I remember when I was younger, I used to roll my eyes and groan at the thought of having to watch another Ted Talk in school. Although they got us out of class time, they were super long, and I wasn't into the type of deep analytical thinking that those videos tend to bring out in viewers just yet. But I've since come to enjoy them, even though they are long, because they open me up to new perspectives and help me think about life in a different way. Sometimes I spend hours at night watching them, often getting caught up in a rabbit hole of videos before realizing it's almost 2 AM.
And while I enjoy almost all of the ones I watch, some of them impact me a little deeper. So, here are seven of the most motivating, inspiring, and life-changing Ted Talks that I have seen so far.
1. The power of vulnerability | Brené Brown
This is hands down my favorite Ted Talk. Brené Brown explains perfectly how essential it is to feel vulnerable in life and how important it is to know you are worth loving. She talks about human connection and our desire and struggle to find it at times, saying that those who embrace authenticity and know they are worthy of connection are most likely to feel 'wholehearted'. Her message is one that everyone needs to hear, and I think that the whole word could benefit from her insight.
2. Depression, the secret we share | Andrew Solomon
When I first started watching this Ted Talk in consideration for this list, I remember thinking, "This is too sad to include in a list of life-changing talks." As I continued to listen to the stories of struggle and despair, I thought, "But maybe it's exactly what people need to hear."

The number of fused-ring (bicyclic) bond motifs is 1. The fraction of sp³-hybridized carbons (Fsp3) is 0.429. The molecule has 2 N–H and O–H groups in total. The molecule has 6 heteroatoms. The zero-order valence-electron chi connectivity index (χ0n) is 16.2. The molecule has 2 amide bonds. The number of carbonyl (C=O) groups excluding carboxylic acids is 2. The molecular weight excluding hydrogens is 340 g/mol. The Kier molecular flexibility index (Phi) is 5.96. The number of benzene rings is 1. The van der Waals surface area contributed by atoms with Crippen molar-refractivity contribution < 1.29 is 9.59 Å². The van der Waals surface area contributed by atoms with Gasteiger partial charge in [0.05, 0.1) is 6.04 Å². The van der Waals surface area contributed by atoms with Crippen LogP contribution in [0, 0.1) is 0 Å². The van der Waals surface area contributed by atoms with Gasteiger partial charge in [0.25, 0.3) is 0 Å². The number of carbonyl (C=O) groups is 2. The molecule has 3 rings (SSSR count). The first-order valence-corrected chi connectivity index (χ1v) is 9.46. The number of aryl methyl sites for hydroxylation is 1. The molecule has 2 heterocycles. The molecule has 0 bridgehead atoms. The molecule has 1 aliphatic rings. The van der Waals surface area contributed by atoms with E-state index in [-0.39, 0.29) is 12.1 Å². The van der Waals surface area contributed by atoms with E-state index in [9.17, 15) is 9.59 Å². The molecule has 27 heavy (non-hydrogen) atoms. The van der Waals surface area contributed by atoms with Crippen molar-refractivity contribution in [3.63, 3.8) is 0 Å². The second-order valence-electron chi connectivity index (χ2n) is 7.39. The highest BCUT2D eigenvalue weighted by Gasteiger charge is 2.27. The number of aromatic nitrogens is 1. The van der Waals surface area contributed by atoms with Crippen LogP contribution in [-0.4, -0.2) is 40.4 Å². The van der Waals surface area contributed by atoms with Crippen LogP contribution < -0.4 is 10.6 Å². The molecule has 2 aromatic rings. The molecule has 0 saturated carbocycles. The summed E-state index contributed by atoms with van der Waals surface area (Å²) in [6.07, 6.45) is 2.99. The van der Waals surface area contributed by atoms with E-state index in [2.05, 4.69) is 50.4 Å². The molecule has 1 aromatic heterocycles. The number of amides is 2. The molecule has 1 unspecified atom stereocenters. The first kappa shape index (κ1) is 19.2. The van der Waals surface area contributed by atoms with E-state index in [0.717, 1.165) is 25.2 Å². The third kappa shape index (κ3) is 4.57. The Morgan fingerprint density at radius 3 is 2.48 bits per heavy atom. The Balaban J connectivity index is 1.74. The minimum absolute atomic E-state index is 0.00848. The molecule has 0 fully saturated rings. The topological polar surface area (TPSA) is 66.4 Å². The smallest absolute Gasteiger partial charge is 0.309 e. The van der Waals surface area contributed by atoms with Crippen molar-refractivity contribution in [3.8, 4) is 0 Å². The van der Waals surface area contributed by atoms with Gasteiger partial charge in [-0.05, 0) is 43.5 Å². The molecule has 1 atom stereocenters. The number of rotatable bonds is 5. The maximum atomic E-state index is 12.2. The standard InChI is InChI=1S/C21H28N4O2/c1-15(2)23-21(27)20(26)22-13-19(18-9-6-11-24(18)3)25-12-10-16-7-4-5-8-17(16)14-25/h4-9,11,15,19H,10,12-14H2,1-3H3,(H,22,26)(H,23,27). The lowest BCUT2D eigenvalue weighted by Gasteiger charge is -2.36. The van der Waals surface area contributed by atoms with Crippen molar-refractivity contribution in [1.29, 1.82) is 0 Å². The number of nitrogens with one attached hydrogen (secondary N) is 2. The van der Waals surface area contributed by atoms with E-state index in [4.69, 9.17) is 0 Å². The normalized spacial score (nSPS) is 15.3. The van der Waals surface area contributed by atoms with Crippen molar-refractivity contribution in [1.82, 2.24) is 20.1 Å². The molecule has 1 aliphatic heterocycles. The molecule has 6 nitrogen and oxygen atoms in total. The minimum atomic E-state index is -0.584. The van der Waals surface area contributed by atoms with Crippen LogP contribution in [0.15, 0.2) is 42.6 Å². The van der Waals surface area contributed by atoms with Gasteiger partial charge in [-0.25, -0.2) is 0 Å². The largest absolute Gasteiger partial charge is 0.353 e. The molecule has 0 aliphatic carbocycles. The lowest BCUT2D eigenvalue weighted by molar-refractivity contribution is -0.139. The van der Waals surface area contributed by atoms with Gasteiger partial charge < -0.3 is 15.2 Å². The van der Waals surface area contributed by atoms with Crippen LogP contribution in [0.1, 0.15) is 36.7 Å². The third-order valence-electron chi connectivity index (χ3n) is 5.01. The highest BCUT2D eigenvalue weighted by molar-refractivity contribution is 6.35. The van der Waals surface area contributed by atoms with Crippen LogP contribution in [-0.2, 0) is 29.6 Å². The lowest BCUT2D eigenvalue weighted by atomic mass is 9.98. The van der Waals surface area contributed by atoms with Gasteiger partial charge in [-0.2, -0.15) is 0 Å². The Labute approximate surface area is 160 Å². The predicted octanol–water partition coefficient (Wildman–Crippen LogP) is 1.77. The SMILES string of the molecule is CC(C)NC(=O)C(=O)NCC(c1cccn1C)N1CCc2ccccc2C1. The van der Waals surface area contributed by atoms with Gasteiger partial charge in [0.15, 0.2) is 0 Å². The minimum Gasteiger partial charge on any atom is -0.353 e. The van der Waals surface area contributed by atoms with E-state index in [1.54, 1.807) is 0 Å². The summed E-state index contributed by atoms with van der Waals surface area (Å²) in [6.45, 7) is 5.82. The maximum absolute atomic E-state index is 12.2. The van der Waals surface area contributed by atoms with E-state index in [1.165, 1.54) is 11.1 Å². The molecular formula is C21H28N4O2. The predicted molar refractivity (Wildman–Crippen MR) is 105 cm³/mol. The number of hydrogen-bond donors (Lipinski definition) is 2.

Depression and mental illness are not things that should be dealt with in private. They are debilitating illnesses that so many people struggle with every single day. This Ted Talk not only reminds us of that truth, but also encourages dialogue about those struggles. Andrew Soloman speaks about how terrible living with depression and mental illness is, emphasizing, then, how important it is to speak and acknowledge those difficulties in order to cope with them.
It is honestly one of my favorites on this list, and as someone that finds mental illness to be such an important issue, I feel that this Ted Talk holds so much value. The stories and insight that this Ted Talk offers were so impactful, and they're stories that need to be shared.
The danger of a single story | Chimamanda Ngozi Adichie
I actually first watched this Ted Talk in one of my college classes last year. I loved it then, and the message seems to be growing in truth the more that I listen to it. Chimamanda Ngozi Adichie discusses what she calls "the single story", which is the idea that someone has a held presupposition of a group of people that they apply to the whole group. It's the same as stereotyping, and as explained in this Talk, it's a dangerous trap to fall into.